The depiction of airsoft in Aoharu x Kikanjuu uses many of the right terms but isn’t supposed to be a tutorial. It merely creates a setting for the story. We get this from that very first sequence where Masamune and Hotaru are playing airsoft in the host club. This same sequence also tells us a lot about what else to expect from the series.
This series had a weird first episode. However, I am glad that I stuck with it because I ended up watching the entire series in an evening. Repeatedly, my hubby told me to keep it down because I got a tad loud whilst watching it. There were so many hilarious and WTF moments throughout. I also loved the over-the-top drama that pokes fun at numerous anime and manga cliches.
To the characters, there are three members of Toy Gun Gun as well as about four noteworthy characters. The founding members are Masamune and Tooru, but there is obvious friction when Masamune invites Hotaru to join Toy Gun Gun. Masamune and Tooru Yukimura’s peculiar bromance is amusing. Masamune’s arc is the primary focus of the series and Hotaru become the catalyst for him changing his worldview. Over time, we also learn that Tooru is a popular author of sister BDSM hentai manga. Yes, you heard that right, you perverts! 😀 This element is used to comedic effect at several points in the series. As for Hotaru, the gender bender element is actually done well because of her somewhat androgynous appearance and personality. Hotaru’s best friend Kanae Yajima appears on a semi-regular basis but may be seen as more of a plot device, but even this adds to the humor of the series.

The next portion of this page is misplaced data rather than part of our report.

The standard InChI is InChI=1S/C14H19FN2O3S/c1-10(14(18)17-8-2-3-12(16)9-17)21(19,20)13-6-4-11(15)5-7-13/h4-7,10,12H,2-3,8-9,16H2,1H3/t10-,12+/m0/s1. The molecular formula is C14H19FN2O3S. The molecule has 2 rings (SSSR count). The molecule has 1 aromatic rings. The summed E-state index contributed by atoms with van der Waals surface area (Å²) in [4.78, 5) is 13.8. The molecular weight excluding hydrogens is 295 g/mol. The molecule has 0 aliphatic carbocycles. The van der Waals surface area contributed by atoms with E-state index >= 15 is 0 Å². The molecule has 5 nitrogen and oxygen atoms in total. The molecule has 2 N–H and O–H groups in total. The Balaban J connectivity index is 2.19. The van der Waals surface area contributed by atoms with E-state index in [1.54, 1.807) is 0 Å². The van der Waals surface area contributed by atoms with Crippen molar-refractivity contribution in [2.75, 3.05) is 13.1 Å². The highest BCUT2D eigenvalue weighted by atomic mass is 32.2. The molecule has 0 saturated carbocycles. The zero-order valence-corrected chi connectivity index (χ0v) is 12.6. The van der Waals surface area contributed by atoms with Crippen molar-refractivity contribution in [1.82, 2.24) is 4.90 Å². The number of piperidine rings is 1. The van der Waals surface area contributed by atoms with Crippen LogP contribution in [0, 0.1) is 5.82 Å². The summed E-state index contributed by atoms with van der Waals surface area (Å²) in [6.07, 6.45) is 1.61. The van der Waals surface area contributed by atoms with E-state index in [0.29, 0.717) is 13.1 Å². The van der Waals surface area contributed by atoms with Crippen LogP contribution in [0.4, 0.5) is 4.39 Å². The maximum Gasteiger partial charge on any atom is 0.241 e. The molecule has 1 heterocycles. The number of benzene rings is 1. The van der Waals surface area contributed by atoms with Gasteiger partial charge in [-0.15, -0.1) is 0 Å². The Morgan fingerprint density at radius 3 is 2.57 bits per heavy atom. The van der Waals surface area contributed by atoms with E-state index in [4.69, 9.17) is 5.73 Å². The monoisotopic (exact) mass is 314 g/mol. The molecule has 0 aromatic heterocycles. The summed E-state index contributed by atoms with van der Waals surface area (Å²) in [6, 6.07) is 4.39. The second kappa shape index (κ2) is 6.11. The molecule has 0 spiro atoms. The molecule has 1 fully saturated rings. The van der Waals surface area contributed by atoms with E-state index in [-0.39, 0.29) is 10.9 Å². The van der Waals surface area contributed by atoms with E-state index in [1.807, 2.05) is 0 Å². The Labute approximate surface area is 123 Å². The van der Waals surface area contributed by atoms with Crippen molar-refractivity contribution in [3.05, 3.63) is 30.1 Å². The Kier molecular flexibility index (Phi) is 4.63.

“I can feel the bloodlust coming from the other side of the wall!” ~Toshizou Usagi